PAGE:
Greek Myths: Three Short Plays for KS4
An exciting and accessible way-in to Greek Theatre
Three familiar ancient Greek myths dramatised as 30-minute plays for KS4 students. All are easy to read, involve young adults in highly dramatic situations, and are handy for independent work in medium-size groups. Also perfect for use as exam preparation pieces for GCSE AQA and Edexcel exams and BTEC Edexcel auditions.
- ‘Darkness’ – The Abduction of Persephone (Kore) by Hades, King of the Underworld
- ‘Echo’ – Iphigenia is to marry the greatest hero alive, Achilles
- ‘Hero’ – The legend of the great Theseus and the Minotaur
Each play is preceded by teacher notes and suggestions for interactive activities, which are great to use before and during the play to get your students practically involved in Greek Theatre.
"An excellent resource which would be a very useful handbook for a drama teacher working to introduce Greek Drama to teenagers or to prepare them for a Drama exam. K McLoughlin, Drama and English Teacher & Independent Reviewer
|What do teachers have to say about this resource? (5075)|
|"The plays are very accessible, enjoyable and manageable for a department with even modest production budgets. The extended activities were also useful in exploring the stories further. The fact that these plays have been performed in public gives me confidence that they would be well-received and the writer knows what they're doing. Some suggested activities would be good as I think English teachers rarely look under 'Drama' for resources which would nonetheless be very useful." A Baiden, English and Drama Teacher, Ind. Reviewer|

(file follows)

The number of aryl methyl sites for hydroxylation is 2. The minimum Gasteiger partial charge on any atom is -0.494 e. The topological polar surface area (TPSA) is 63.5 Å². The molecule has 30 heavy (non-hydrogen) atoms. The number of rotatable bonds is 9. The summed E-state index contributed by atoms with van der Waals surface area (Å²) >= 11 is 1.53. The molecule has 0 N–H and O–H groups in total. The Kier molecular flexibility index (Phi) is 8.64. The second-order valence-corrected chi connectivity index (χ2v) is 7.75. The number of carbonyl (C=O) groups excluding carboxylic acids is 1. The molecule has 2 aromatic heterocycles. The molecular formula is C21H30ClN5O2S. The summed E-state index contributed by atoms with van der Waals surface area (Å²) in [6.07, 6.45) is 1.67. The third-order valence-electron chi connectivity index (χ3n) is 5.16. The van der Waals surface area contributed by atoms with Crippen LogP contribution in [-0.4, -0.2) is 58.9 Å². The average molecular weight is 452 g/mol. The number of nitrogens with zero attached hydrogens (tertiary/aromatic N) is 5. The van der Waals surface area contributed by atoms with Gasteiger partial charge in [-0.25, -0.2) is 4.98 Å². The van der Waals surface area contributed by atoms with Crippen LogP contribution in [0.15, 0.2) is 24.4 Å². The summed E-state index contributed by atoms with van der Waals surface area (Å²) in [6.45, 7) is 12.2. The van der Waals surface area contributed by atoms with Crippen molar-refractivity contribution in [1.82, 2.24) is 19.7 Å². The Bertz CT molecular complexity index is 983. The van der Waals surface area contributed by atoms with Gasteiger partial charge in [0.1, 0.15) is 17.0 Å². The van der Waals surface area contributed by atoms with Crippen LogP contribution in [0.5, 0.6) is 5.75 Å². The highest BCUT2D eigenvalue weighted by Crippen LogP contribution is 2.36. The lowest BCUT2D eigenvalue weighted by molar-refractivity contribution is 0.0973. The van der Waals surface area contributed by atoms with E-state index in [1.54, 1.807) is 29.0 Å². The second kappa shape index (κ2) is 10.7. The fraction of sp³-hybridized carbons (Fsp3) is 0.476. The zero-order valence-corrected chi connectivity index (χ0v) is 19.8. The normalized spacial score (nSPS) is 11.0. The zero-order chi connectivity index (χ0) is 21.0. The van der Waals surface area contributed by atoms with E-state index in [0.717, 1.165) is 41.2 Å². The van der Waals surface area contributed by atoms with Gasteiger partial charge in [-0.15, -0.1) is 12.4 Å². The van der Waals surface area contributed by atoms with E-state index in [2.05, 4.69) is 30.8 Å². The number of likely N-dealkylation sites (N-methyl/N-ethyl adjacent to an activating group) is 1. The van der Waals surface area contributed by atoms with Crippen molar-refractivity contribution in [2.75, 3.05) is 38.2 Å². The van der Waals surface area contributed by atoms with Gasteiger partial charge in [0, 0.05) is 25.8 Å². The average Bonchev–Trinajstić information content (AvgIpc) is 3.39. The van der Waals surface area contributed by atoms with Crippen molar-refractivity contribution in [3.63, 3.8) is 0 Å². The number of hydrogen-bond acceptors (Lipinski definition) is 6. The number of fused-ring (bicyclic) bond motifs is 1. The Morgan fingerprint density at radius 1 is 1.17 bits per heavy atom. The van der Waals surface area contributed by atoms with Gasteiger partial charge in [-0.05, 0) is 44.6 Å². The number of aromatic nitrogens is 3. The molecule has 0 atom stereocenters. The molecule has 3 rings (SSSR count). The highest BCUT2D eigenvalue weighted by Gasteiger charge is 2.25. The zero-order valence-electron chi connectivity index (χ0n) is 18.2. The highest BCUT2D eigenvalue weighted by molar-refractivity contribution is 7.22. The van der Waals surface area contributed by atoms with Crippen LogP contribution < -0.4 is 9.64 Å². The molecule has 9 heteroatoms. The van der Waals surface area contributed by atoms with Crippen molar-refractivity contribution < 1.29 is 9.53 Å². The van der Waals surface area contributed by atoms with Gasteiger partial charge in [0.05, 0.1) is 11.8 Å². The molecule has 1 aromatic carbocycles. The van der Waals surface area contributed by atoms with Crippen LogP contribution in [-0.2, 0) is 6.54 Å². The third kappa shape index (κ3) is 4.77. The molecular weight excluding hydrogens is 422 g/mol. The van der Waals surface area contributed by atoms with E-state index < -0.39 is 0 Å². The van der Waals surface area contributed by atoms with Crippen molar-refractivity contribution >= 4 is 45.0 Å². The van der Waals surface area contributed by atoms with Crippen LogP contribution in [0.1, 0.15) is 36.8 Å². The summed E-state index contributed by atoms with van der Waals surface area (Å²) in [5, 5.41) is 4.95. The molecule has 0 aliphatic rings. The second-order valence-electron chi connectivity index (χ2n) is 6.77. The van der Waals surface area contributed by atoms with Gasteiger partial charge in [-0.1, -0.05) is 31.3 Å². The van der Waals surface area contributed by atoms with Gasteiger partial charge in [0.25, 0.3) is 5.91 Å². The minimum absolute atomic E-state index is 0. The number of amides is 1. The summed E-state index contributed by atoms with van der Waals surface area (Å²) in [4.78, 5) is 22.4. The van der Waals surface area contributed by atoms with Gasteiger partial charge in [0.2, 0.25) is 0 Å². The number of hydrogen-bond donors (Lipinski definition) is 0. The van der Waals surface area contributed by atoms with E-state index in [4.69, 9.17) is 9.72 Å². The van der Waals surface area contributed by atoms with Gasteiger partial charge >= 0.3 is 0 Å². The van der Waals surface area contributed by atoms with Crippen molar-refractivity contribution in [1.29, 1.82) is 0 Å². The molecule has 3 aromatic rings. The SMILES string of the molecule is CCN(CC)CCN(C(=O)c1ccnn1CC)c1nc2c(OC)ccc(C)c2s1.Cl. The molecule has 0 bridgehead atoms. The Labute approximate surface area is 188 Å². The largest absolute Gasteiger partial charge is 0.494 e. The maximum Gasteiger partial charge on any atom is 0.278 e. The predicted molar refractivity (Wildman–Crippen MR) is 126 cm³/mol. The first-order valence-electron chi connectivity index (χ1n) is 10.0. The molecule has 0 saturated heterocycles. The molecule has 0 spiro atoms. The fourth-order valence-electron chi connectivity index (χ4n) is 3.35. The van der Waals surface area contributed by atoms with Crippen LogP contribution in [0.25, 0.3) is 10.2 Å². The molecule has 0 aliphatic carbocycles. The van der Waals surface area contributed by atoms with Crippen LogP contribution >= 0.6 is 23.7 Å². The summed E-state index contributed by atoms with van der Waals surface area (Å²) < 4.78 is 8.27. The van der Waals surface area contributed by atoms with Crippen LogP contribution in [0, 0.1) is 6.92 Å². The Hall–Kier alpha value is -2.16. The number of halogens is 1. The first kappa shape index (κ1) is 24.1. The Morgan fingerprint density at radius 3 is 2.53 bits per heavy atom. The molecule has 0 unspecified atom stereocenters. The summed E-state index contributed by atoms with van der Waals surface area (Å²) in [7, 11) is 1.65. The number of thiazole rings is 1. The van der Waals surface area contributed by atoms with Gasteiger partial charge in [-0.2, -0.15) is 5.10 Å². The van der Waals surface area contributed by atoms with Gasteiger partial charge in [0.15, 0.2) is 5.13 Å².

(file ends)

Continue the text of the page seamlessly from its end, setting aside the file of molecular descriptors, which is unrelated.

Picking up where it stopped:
|"This was an excellent resource which would be a very useful handbook for a drama teacher working to introduce Greek Drama to teenagers or to prepare them for a Drama exam. I liked the way it had adapted the language of the original for young people, making it accessible to them but also perserving the Greek texture, thoughts, feelings and ideas." K McLoughlin, Drama and English teacher|
|'I felt that this was a strong resource and a good starting point for introducing Greek theatre in drama. The students would be engaged by this and I felt that it contained really good ideas. I liked the length of the plays and the accessibility for the students. Its educational value is in its accessibility - the short plays are just enough to get the interested and not too overwhelmed.' J Gillespie, Drama Teacher, Independent Reviewer|